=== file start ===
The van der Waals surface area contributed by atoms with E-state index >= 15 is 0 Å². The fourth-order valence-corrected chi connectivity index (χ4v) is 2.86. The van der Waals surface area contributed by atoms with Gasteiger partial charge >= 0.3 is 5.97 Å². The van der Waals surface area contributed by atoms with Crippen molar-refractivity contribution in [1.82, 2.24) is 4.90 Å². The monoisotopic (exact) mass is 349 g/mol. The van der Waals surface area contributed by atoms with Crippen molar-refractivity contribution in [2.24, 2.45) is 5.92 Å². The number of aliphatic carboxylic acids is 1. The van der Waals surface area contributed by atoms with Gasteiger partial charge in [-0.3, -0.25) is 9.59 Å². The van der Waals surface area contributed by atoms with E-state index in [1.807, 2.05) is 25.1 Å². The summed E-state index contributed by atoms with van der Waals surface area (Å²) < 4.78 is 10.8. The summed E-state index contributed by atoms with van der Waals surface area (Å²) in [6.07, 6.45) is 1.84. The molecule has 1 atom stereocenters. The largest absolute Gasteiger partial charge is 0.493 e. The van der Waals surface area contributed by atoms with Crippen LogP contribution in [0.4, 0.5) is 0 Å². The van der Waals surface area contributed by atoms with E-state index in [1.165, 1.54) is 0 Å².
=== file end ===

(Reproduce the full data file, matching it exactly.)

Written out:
The van der Waals surface area contributed by atoms with E-state index >= 15 is 0 Å². The fourth-order valence-corrected chi connectivity index (χ4v) is 2.86. The van der Waals surface area contributed by atoms with Gasteiger partial charge >= 0.3 is 5.97 Å². The van der Waals surface area contributed by atoms with Crippen molar-refractivity contribution in [1.82, 2.24) is 4.90 Å². The monoisotopic (exact) mass is 349 g/mol. The van der Waals surface area contributed by atoms with Crippen molar-refractivity contribution in [2.24, 2.45) is 5.92 Å². The number of aliphatic carboxylic acids is 1. The van der Waals surface area contributed by atoms with Gasteiger partial charge in [-0.3, -0.25) is 9.59 Å². The van der Waals surface area contributed by atoms with E-state index in [1.807, 2.05) is 25.1 Å². The summed E-state index contributed by atoms with van der Waals surface area (Å²) < 4.78 is 10.8. The summed E-state index contributed by atoms with van der Waals surface area (Å²) in [6.07, 6.45) is 1.84. The molecule has 1 atom stereocenters. The largest absolute Gasteiger partial charge is 0.493 e. The van der Waals surface area contributed by atoms with Crippen LogP contribution in [0.4, 0.5) is 0 Å². The van der Waals surface area contributed by atoms with E-state index in [1.165, 1.54) is 0 Å².